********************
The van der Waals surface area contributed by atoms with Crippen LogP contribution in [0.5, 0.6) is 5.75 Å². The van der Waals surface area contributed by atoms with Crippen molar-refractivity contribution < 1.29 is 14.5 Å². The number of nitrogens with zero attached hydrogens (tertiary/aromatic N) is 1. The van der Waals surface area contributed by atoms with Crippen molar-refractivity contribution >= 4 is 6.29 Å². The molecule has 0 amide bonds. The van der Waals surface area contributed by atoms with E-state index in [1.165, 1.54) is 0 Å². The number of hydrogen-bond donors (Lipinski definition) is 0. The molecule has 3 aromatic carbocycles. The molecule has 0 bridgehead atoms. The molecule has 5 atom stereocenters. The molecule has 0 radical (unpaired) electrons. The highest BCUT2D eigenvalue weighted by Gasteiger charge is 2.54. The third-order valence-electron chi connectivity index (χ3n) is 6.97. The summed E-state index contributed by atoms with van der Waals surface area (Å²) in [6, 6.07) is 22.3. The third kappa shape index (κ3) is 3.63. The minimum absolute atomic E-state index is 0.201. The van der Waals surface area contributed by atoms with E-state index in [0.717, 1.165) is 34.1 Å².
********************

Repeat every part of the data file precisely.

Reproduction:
The van der Waals surface area contributed by atoms with Crippen LogP contribution in [0.5, 0.6) is 5.75 Å². The van der Waals surface area contributed by atoms with Crippen molar-refractivity contribution < 1.29 is 14.5 Å². The number of nitrogens with zero attached hydrogens (tertiary/aromatic N) is 1. The van der Waals surface area contributed by atoms with Crippen molar-refractivity contribution >= 4 is 6.29 Å². The molecule has 0 amide bonds. The van der Waals surface area contributed by atoms with E-state index in [1.165, 1.54) is 0 Å². The number of hydrogen-bond donors (Lipinski definition) is 0. The molecule has 3 aromatic carbocycles. The molecule has 0 bridgehead atoms. The molecule has 5 atom stereocenters. The molecule has 0 radical (unpaired) electrons. The highest BCUT2D eigenvalue weighted by Gasteiger charge is 2.54. The third-order valence-electron chi connectivity index (χ3n) is 6.97. The summed E-state index contributed by atoms with van der Waals surface area (Å²) in [6, 6.07) is 22.3. The third kappa shape index (κ3) is 3.63. The minimum absolute atomic E-state index is 0.201. The van der Waals surface area contributed by atoms with E-state index in [0.717, 1.165) is 34.1 Å².